Monday, February 9, 2015

Ghost/Doomsday Ark Magnetization

The Ark is one of the most beautiful 40k models in my opinion. It's massive, detailed, busy, with many layers and shapes overlapping one another. It comes in over a hundred bits that need to be put together. It may not be the best choice gameplay wise, or make any sense from an engineer standpoint, but it looks great and I'll probably be getting another one in the future.

The most easily noticeable difference between a Ghost Ark and a Doomsday Ark is that the front half of the vehicle (the ribcage) is upside down on a Doomsday Ark. This creates several challenges: the front needs to stay up in both these positions, the rifles on the sides need to be flipped upside down, and structurally, the connection between the ribcage and the back of the Ark needs to be extremely strong in order to keep the model together when picked up by either half. The only difference between the two models apart from the ribcage orientation is the inside of the ribcage - either a massive gun or a repair station.

It is possible to make the Ark fully convertible and this has been done. But, is very fiddly and leaves ]the vehicle in many bits that need to be moved around.

An alternative approach is much more quick and easy. Forget about flipping the ribcage, just keep it one side up, and change the inside of the ribcage. It makes the model more stable, the whole deal more simple, and better looking. The doomsday cannon is a beautiful piece and it shouldn't be hidden underneath the ribcage.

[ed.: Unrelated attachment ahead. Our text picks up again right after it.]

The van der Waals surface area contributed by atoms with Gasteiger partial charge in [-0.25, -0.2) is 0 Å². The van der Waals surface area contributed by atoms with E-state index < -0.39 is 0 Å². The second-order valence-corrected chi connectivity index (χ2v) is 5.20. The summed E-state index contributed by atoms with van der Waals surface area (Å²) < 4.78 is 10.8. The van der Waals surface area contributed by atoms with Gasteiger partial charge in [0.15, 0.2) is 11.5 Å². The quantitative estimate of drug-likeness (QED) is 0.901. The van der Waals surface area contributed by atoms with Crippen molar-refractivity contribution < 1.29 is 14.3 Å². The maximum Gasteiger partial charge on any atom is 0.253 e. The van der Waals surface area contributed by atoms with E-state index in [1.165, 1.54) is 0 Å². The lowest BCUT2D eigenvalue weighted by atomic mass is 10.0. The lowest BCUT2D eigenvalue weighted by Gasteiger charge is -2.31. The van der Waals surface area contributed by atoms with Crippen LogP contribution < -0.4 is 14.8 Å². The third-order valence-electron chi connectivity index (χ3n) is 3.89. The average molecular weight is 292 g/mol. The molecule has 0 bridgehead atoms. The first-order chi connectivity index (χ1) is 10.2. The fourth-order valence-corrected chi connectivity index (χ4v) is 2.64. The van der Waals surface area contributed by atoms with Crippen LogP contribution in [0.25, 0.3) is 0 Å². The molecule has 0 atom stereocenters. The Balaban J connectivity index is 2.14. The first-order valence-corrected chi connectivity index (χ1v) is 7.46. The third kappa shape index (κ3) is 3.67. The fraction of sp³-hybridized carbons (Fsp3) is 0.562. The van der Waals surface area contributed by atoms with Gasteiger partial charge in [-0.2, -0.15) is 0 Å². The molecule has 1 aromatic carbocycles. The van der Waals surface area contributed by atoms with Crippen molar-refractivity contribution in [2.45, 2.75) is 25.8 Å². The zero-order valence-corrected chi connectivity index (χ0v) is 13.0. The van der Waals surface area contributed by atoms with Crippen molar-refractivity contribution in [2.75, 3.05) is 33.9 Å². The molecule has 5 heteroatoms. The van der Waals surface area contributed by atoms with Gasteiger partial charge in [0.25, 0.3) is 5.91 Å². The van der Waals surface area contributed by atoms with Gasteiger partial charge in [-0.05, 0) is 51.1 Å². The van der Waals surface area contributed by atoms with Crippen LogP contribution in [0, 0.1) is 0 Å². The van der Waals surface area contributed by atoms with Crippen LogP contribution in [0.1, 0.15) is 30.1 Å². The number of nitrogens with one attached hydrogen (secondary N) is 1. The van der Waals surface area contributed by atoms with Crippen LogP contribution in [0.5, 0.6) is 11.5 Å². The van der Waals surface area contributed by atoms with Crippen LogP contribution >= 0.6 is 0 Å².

I didn't take any pictures while magnetizing the model, but it is fairly straightforward. I did something along the lines of this tutorial by youtuber HobbyHotTips:

The process mostly went as expected. I had some trouble lining up the (magnetized) cannon against the back of the vehicle. Since I painted the individual ribs separated, the thickness of the undercoat added some length to the ribcage, since I also undercoated where they joined to one another. It's okay but not perfect.

The warriors stay in position perfectly, they're very stable. The magnetization video above does that in a way that is also aesthetically not noticeable (though I drilled 2x1mm magnets into warrior's mounts).

No comments:

Post a Comment